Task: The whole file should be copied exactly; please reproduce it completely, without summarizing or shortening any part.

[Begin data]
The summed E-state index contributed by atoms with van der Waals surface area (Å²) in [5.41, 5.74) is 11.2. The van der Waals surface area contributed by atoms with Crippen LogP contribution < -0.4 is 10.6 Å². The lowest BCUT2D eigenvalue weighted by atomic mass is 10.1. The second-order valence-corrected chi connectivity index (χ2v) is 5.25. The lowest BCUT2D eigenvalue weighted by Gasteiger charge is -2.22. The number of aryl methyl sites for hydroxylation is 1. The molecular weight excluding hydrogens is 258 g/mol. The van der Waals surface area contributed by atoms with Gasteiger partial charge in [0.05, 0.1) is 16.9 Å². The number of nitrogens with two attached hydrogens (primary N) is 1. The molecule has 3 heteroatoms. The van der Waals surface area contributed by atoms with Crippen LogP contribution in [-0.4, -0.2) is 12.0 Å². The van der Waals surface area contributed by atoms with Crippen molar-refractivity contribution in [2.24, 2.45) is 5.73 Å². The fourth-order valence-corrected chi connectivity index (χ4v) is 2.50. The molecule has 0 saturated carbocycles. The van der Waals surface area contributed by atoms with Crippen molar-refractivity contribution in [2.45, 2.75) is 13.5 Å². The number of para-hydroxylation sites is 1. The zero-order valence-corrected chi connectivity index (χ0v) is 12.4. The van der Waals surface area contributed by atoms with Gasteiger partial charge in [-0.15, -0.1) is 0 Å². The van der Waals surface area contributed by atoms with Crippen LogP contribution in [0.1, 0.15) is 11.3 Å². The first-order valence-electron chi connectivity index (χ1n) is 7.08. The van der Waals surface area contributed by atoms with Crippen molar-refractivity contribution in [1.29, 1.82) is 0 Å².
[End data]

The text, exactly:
The summed E-state index contributed by atoms with van der Waals surface area (Å²) in [5.41, 5.74) is 11.2. The van der Waals surface area contributed by atoms with Crippen LogP contribution < -0.4 is 10.6 Å². The lowest BCUT2D eigenvalue weighted by atomic mass is 10.1. The second-order valence-corrected chi connectivity index (χ2v) is 5.25. The lowest BCUT2D eigenvalue weighted by Gasteiger charge is -2.22. The number of aryl methyl sites for hydroxylation is 1. The molecular weight excluding hydrogens is 258 g/mol. The van der Waals surface area contributed by atoms with Gasteiger partial charge in [0.05, 0.1) is 16.9 Å². The number of nitrogens with two attached hydrogens (primary N) is 1. The molecule has 3 heteroatoms. The van der Waals surface area contributed by atoms with Crippen LogP contribution in [-0.4, -0.2) is 12.0 Å². The van der Waals surface area contributed by atoms with Crippen molar-refractivity contribution in [2.24, 2.45) is 5.73 Å². The fourth-order valence-corrected chi connectivity index (χ4v) is 2.50. The molecule has 0 saturated carbocycles. The van der Waals surface area contributed by atoms with Crippen molar-refractivity contribution in [2.45, 2.75) is 13.5 Å². The number of para-hydroxylation sites is 1. The zero-order valence-corrected chi connectivity index (χ0v) is 12.4. The van der Waals surface area contributed by atoms with Gasteiger partial charge in [-0.15, -0.1) is 0 Å². The van der Waals surface area contributed by atoms with Crippen LogP contribution in [0.1, 0.15) is 11.3 Å². The first-order valence-electron chi connectivity index (χ1n) is 7.08. The van der Waals surface area contributed by atoms with Crippen molar-refractivity contribution in [1.29, 1.82) is 0 Å².